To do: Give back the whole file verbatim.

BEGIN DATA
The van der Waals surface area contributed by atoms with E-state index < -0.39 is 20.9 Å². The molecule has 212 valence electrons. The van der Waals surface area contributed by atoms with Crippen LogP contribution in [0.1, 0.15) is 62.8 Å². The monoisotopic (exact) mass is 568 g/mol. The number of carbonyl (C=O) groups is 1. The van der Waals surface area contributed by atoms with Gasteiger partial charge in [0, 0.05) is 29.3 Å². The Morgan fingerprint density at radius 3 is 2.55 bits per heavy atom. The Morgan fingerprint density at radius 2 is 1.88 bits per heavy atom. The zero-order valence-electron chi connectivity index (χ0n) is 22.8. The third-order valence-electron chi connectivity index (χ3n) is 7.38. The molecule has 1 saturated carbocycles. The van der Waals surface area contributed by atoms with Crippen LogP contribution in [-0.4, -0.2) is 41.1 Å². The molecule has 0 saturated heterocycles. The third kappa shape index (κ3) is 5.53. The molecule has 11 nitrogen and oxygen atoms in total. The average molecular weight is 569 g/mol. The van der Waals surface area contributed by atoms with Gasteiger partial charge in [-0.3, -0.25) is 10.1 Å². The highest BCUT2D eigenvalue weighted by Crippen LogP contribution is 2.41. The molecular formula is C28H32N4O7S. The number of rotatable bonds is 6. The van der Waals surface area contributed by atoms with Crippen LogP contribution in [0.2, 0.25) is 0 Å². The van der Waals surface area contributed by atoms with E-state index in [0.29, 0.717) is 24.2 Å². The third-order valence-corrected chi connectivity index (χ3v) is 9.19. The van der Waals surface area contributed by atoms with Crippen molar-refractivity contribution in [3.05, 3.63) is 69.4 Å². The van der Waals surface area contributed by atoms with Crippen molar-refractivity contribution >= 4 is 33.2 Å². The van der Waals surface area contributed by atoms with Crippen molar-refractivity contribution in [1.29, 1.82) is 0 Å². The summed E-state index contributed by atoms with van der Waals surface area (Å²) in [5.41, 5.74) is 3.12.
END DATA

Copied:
The van der Waals surface area contributed by atoms with E-state index < -0.39 is 20.9 Å². The molecule has 212 valence electrons. The van der Waals surface area contributed by atoms with Crippen LogP contribution in [0.1, 0.15) is 62.8 Å². The monoisotopic (exact) mass is 568 g/mol. The number of carbonyl (C=O) groups is 1. The van der Waals surface area contributed by atoms with Gasteiger partial charge in [0, 0.05) is 29.3 Å². The Morgan fingerprint density at radius 3 is 2.55 bits per heavy atom. The Morgan fingerprint density at radius 2 is 1.88 bits per heavy atom. The zero-order valence-electron chi connectivity index (χ0n) is 22.8. The third-order valence-electron chi connectivity index (χ3n) is 7.38. The molecule has 1 saturated carbocycles. The van der Waals surface area contributed by atoms with Crippen LogP contribution in [-0.4, -0.2) is 41.1 Å². The molecule has 0 saturated heterocycles. The third kappa shape index (κ3) is 5.53. The molecule has 11 nitrogen and oxygen atoms in total. The average molecular weight is 569 g/mol. The van der Waals surface area contributed by atoms with Gasteiger partial charge in [-0.3, -0.25) is 10.1 Å². The highest BCUT2D eigenvalue weighted by Crippen LogP contribution is 2.41. The molecular formula is C28H32N4O7S. The number of rotatable bonds is 6. The van der Waals surface area contributed by atoms with Crippen LogP contribution in [0.2, 0.25) is 0 Å². The van der Waals surface area contributed by atoms with E-state index in [0.29, 0.717) is 24.2 Å². The third-order valence-corrected chi connectivity index (χ3v) is 9.19. The van der Waals surface area contributed by atoms with Crippen molar-refractivity contribution in [3.05, 3.63) is 69.4 Å². The van der Waals surface area contributed by atoms with Crippen molar-refractivity contribution >= 4 is 33.2 Å². The van der Waals surface area contributed by atoms with Crippen molar-refractivity contribution in [1.29, 1.82) is 0 Å². The summed E-state index contributed by atoms with van der Waals surface area (Å²) in [5.41, 5.74) is 3.12.